What is a ‘female’ in medicine?

Above is the definition of the word ‘female’ from the MedicineNet site. According to this, the classification of an individual who bears young (or at least potentially), or produces eggs as a ‘female’ is out of date.

The highlighted part of the definition says that a female is now determined by one of 3 things:

  • physical appearance – a person who looks like a female is a female
  • chromosomal makeup – a female generally has 46 chromosomes including 2 X chromosomes
  • gender identification – a person who claims to be a female is a female.

The final sentence of the definition qualifies the second case, by indicating chromosomal variations whose phenotypes are considered female. These include 45,x (Turner syndrome), and 47,XXX (triple-X syndrome), although other variations such as XX and XY gonadal dysgenesis are not mentioned, presumably implied.

If this were almost any other kind of site on the internet, we would imagine that the first and third branches of the definition might have been added out of some sort of political correctness or imagined solidarity with trans people, people with gender dysphoria, who knows – drag queens? Those people of course deserve their dignity and place in the world, just as any other member of society. However, the fact is that the above definition is taken from a medical site, published by the same group that publishes webmd. These are sites authored by medical professionals, and providing information that is widely trusted and consumed by users around the world in order to address questions of healthcare.

How did such a group determine that the old definition of ‘female’ should be replaced by a definition that includes individuals who are perceived to be females by physical appearance (presumably including any self-respecting transvestite), and individuals who claim to be female? Not only that, but the main phenotypic basis (producing eggs, being able to bear children, i.e. having a uterus) for being female is removed entirely and replaced by a purely genetic one.

Quite apart from the unfortunate case of phenotypic girls and women who don’t happen to have or want a terribly feminine appearance (sorry girls, you’ll need your chromosomes checked if we are to be sure), there is no end of obvious problems here for a profession that relies on objectivity and a realist view of the world to do its work.

In medicine, definitions matter, because professionals use words in precise ways, and increasingly today, so do IT systems that process our data. If a questionnaire asks your sex, and you indicate ‘female’, and are classified as such in the system, you may receive appointment offers for PAP smears, gardasil vaccination and Hormone Replacement Therapy. None of which will remotely apply if you are phenotypically male.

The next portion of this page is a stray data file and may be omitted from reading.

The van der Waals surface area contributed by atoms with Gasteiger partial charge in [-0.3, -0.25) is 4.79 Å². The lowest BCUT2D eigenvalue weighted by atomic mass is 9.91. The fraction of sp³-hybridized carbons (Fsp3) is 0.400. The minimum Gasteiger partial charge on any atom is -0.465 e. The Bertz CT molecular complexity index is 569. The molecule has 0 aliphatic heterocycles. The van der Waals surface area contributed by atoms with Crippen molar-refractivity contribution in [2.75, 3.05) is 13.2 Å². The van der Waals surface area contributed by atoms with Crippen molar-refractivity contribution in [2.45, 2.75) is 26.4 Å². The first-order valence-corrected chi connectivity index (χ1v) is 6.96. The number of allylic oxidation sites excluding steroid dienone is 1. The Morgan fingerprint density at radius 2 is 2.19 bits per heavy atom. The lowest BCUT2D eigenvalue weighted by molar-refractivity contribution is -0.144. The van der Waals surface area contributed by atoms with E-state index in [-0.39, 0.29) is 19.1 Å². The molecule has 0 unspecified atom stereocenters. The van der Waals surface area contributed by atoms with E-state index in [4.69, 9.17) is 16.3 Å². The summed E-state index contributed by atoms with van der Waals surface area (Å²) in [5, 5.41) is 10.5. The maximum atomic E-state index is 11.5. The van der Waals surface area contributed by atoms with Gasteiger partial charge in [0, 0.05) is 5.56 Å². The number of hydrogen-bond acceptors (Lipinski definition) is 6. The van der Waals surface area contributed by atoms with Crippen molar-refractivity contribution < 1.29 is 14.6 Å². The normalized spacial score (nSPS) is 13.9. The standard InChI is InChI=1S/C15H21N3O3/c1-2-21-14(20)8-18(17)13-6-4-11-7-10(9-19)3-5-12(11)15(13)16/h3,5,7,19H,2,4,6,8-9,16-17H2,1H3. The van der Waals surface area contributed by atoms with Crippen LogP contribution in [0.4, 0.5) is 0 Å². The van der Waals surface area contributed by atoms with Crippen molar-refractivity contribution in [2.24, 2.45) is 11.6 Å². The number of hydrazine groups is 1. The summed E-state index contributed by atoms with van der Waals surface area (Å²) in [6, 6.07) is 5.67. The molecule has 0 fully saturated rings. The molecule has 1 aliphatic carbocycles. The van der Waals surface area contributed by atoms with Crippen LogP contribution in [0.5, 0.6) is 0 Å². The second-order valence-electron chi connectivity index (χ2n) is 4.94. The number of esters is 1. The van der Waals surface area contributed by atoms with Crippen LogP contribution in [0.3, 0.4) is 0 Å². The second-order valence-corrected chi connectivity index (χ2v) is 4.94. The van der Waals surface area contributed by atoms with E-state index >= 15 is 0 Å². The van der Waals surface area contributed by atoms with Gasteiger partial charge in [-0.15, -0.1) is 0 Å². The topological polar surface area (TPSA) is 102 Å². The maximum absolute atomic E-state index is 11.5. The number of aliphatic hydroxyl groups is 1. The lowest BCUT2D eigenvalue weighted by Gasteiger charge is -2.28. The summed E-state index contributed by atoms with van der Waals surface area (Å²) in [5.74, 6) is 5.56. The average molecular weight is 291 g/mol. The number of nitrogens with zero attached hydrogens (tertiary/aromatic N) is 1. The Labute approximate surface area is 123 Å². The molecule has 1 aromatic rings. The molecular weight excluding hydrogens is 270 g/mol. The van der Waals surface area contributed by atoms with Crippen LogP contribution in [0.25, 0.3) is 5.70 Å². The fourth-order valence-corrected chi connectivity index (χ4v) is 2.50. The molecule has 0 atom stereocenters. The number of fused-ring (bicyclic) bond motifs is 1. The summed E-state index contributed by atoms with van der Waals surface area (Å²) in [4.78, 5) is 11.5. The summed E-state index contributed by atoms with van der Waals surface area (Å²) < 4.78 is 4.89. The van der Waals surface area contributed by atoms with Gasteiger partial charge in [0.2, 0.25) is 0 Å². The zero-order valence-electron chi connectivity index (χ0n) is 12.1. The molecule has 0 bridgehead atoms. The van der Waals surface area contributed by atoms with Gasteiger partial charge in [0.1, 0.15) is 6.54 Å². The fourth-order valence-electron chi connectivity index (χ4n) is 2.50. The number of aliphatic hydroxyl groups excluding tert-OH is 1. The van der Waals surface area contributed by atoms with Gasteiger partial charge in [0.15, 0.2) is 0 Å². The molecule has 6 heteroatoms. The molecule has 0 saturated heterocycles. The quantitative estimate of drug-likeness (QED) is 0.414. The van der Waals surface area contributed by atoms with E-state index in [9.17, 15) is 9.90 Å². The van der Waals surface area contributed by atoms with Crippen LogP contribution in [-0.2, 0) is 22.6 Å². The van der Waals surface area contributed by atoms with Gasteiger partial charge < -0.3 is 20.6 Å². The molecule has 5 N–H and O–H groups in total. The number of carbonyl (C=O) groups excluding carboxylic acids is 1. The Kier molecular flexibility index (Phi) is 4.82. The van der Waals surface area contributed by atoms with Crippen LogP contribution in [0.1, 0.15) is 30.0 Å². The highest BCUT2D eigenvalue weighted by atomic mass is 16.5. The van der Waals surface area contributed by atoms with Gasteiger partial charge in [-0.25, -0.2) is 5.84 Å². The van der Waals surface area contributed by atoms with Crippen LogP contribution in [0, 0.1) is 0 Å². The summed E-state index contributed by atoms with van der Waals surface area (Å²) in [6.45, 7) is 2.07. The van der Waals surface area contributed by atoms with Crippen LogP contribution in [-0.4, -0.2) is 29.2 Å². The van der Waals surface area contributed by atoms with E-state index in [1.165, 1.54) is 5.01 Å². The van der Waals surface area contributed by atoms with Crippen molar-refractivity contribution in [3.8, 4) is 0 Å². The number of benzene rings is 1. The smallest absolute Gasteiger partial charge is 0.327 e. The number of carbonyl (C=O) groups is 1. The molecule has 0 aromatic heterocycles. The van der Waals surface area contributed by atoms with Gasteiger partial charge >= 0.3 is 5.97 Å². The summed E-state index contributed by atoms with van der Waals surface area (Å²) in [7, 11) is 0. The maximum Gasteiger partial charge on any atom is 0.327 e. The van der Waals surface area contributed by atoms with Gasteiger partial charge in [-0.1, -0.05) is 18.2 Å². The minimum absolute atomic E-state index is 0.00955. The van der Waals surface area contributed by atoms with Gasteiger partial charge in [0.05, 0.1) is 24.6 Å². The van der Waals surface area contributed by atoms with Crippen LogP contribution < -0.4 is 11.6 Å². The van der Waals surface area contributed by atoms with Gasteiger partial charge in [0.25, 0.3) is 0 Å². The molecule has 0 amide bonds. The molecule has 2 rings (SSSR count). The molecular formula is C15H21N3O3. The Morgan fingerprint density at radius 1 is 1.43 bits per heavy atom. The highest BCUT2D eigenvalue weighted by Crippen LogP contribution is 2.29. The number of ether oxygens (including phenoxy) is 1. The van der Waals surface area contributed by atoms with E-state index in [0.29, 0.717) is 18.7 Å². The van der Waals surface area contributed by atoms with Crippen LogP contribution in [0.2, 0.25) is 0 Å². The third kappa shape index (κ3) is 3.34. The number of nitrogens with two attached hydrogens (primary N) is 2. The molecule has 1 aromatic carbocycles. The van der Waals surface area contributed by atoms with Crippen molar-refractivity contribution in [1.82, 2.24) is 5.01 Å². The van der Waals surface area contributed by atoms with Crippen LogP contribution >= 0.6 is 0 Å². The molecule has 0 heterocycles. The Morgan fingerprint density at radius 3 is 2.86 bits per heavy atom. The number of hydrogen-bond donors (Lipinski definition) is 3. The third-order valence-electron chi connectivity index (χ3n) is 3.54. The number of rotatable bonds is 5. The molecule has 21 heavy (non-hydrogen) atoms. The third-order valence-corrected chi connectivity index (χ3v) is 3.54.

If you as a phenotypic male who prefers to identify as female have a GP consultation during which you describe the pain in your left testicle or erectile problems, the human doctor will probably understand, and may feel compelled to write notes about ‘June, 42 year old female’ out of respect, but any software that tries to process the notes will fail in interesting and possibly unsafe ways.

Statistical studies, reports and even basic public health data will be skewed and/or outright wrong if phenotypic males are routinely identified as ‘females’ in the healthcare system. Doing so will lead to absurdities like testicular cancer showing up as an increasing problem for the female half of the population.

It should go without saying that we should have no problem at all with any individual’s right to their identity, gender preference, or any other personal characteristic on which one’s common dignity is based. But language is not owned by individuals, it is owned by civilisations, and it can’t be messed with inconsequentially. Even if the purely social use of the word ‘female’ could be adjusted overnight (it can’t, for parents who don’t think their teenage daughters should start sharing changing rooms with men of any age, among others), shoddy definitions in the science-based professions such as medicine will not do.

Interestingly, the same site’s definition for ‘male’ is: ‘The sex that produces spermatozoa’. Given that many (a majority, by most reports) of ‘trans women’, and certainly male transvestites, male sufferers of gender dysphoria etc are phenotypic men, most of these individuals will produce spermatozoa. They may even experience medical problems with sperm production, or other aspects of their (male) uro-genital system, for which they seek medical help. These individuals, according to MedicineNet are therefore ‘female’ and ‘male’ at the same time.

We are in some trouble here.

About wolandscat

I work on semantic architectures for interoperability of information systems. Much of my time is spent studying biomedical knowledge using methods from philosophy, particularly ontology and epistemology.
This entry was posted in Ontology, Science. Bookmark the permalink.

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